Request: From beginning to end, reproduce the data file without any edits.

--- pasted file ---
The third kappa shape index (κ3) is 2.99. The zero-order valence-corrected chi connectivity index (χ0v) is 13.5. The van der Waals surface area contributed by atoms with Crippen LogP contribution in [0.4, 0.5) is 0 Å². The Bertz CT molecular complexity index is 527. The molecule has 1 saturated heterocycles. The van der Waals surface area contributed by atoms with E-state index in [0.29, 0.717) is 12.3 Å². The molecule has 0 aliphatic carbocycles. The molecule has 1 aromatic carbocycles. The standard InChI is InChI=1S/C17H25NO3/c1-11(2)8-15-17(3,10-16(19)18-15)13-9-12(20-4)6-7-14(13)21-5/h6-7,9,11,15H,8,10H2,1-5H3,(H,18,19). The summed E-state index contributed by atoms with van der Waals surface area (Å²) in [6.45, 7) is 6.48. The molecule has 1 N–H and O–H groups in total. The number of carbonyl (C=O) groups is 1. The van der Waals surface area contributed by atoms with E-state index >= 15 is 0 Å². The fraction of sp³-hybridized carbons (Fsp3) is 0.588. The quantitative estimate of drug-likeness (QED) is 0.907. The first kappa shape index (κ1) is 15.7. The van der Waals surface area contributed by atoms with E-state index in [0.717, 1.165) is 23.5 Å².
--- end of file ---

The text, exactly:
The third kappa shape index (κ3) is 2.99. The zero-order valence-corrected chi connectivity index (χ0v) is 13.5. The van der Waals surface area contributed by atoms with Crippen LogP contribution in [0.4, 0.5) is 0 Å². The Bertz CT molecular complexity index is 527. The molecule has 1 saturated heterocycles. The van der Waals surface area contributed by atoms with E-state index in [0.29, 0.717) is 12.3 Å². The molecule has 0 aliphatic carbocycles. The molecule has 1 aromatic carbocycles. The standard InChI is InChI=1S/C17H25NO3/c1-11(2)8-15-17(3,10-16(19)18-15)13-9-12(20-4)6-7-14(13)21-5/h6-7,9,11,15H,8,10H2,1-5H3,(H,18,19). The summed E-state index contributed by atoms with van der Waals surface area (Å²) in [6.45, 7) is 6.48. The molecule has 1 N–H and O–H groups in total. The number of carbonyl (C=O) groups is 1. The van der Waals surface area contributed by atoms with E-state index >= 15 is 0 Å². The fraction of sp³-hybridized carbons (Fsp3) is 0.588. The quantitative estimate of drug-likeness (QED) is 0.907. The first kappa shape index (κ1) is 15.7. The van der Waals surface area contributed by atoms with E-state index in [0.717, 1.165) is 23.5 Å².